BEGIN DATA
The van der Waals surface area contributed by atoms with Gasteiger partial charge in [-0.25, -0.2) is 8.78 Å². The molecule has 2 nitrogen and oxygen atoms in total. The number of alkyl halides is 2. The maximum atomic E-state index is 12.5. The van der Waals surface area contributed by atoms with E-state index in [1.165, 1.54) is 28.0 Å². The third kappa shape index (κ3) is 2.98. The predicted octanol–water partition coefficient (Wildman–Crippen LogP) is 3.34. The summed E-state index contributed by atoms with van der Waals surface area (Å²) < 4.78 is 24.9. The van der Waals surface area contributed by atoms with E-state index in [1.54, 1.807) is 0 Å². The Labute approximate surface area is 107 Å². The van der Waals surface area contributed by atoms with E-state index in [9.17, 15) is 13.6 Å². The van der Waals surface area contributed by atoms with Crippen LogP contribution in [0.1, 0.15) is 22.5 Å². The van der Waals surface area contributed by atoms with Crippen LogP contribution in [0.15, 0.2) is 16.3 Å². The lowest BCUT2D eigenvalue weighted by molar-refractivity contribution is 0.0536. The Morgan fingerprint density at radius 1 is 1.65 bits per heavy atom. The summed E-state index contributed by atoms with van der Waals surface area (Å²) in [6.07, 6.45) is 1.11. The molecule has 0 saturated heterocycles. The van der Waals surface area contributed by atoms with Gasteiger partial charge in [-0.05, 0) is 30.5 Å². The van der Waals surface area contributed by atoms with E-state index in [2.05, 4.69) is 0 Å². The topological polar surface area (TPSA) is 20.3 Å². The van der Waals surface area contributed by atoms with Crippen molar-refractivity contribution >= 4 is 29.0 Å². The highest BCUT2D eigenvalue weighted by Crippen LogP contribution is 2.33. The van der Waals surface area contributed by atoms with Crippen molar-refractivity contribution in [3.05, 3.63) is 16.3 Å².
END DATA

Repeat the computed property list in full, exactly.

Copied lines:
The van der Waals surface area contributed by atoms with Gasteiger partial charge in [-0.25, -0.2) is 8.78 Å². The molecule has 2 nitrogen and oxygen atoms in total. The number of alkyl halides is 2. The maximum atomic E-state index is 12.5. The van der Waals surface area contributed by atoms with E-state index in [1.165, 1.54) is 28.0 Å². The third kappa shape index (κ3) is 2.98. The predicted octanol–water partition coefficient (Wildman–Crippen LogP) is 3.34. The summed E-state index contributed by atoms with van der Waals surface area (Å²) < 4.78 is 24.9. The van der Waals surface area contributed by atoms with E-state index in [1.54, 1.807) is 0 Å². The Labute approximate surface area is 107 Å². The van der Waals surface area contributed by atoms with E-state index in [9.17, 15) is 13.6 Å². The van der Waals surface area contributed by atoms with Crippen LogP contribution in [0.1, 0.15) is 22.5 Å². The van der Waals surface area contributed by atoms with Crippen LogP contribution in [0.15, 0.2) is 16.3 Å². The lowest BCUT2D eigenvalue weighted by molar-refractivity contribution is 0.0536. The Morgan fingerprint density at radius 1 is 1.65 bits per heavy atom. The summed E-state index contributed by atoms with van der Waals surface area (Å²) in [6.07, 6.45) is 1.11. The molecule has 0 saturated heterocycles. The van der Waals surface area contributed by atoms with Gasteiger partial charge in [-0.05, 0) is 30.5 Å². The van der Waals surface area contributed by atoms with E-state index in [2.05, 4.69) is 0 Å². The topological polar surface area (TPSA) is 20.3 Å². The van der Waals surface area contributed by atoms with Crippen molar-refractivity contribution >= 4 is 29.0 Å². The highest BCUT2D eigenvalue weighted by Crippen LogP contribution is 2.33. The van der Waals surface area contributed by atoms with Crippen molar-refractivity contribution in [3.05, 3.63) is 16.3 Å².